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longer relapse intervals than tropical strains ( Garnham et al., 1975 ; Shute et al.,
1976 ; Cogswell, 1992 ; Collins and Jeffery, 1996 ; Adak et al., 1998 ; Baird et al.,
2007 ; Imwong et al., 2007 ). Primaquine is currently the only widely avail-
able drug with activity on the hypnozoite stage capable of preventing relapse
( Baird and Hoffman, 2004 ; Galappaththy et al., 2007 ), but is associated with
haemolysis in individuals with glucose-6-phosphate dehydrogenase (G6PD)
deficiency ( Beutler, 1994 ; Baird and Hoffman, 2004 ; Cappellini and Fiorelli,
2008 ). Primaquine is contraindicated in pregnant women because of the risk
of haemolytic anaemia in the foetus of unknown G6PD status ( WHO, 2010a ).
The reader is referred to reviews that address relapse (Chapter 2, Volume 80),
treatment (Chapters 4 and 5, Volume 80) and G6PD deficiency (Chapter 4,
Volume 81), which are provided elsewhere in this special issue Advances in
Parasitology . Relapse also has implications for understanding the burden of
P. vivax malaria based on prevalence rates derived from malariometric surveys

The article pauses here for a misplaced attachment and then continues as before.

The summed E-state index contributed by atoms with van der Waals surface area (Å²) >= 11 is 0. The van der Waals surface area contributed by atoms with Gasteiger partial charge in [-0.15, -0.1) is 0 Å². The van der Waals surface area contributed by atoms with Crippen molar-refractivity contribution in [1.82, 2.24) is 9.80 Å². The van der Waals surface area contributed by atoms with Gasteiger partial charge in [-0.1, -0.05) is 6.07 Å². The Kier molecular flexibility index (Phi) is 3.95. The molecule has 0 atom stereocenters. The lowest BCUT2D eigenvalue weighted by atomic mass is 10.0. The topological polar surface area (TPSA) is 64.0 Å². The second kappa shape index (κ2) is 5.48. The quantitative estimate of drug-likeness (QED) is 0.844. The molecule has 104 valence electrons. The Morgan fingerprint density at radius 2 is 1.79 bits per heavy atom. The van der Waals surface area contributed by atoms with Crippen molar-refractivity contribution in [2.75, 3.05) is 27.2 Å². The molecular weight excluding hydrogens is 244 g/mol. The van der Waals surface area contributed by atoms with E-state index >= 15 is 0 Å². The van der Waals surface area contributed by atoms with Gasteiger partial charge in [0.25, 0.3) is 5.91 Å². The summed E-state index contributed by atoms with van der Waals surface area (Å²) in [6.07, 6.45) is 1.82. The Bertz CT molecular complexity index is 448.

and cartographic studies ( Patil et al., 2009 ; Hay et al., 2010b ).
To accurately illustrate P. vivax endemicity, it is necessary to incorporate
the distribution of the Duffy-negative phenotype. The varying prevalence
of Duffy negativity in populations throughout the world is a significant
determinant of the distribution of P. vivax ( Livingstone, 1984 ). Duffy-
negative individuals are, for the most part, refractory to P. vivax infection
and the phenotype is found at highest frequencies in Africa, whereas it is
relatively rare elsewhere ( Howes et al., 2011 ). A detailed review of the effect
of Duffy negativity on the epidemiology of P. vivax (Chapter 2, Volume 81)
is provided elsewhere in this series. The influence of Duffy negativity on
P. vivax transmission reinforces the need to differentiate strategies employed
to generate and interpret maps of P. vivax endemicity from those used for
P. falciparum ( Hay et al., 2009 ; Gething et al., 2011a ).
Until recently, little work had been done to define the geographic lim-
its and risk of P. vivax infection. The only map including vivax malaria
endemicity was that of Lysenko from 1968 ( Lysenko and Semashko, 1968 ).
As shown in Fig. 1.1 , Lysenko defined endemicity as the parasite rate
(PR) in children aged between 2 and 10 years old (hypoendemic <10%,
mesoendemic 11-50%, hyperendemic 51-75%), with the exception of the
holoendemic class (>75%) where the PR was defined in the 1-year age
cohort. The map was derived from a synthesis of historical records and
malariometric indices of all four human malaria parasites: disease and vector
presence and absence records; spleen, parasite, sporozoite and biting rates;
sickle cell incidence; and others ( Hay et al., 2004 ; Gething et al., 2010b ).
Lysenko interpolated the data globally to determine the distribution of
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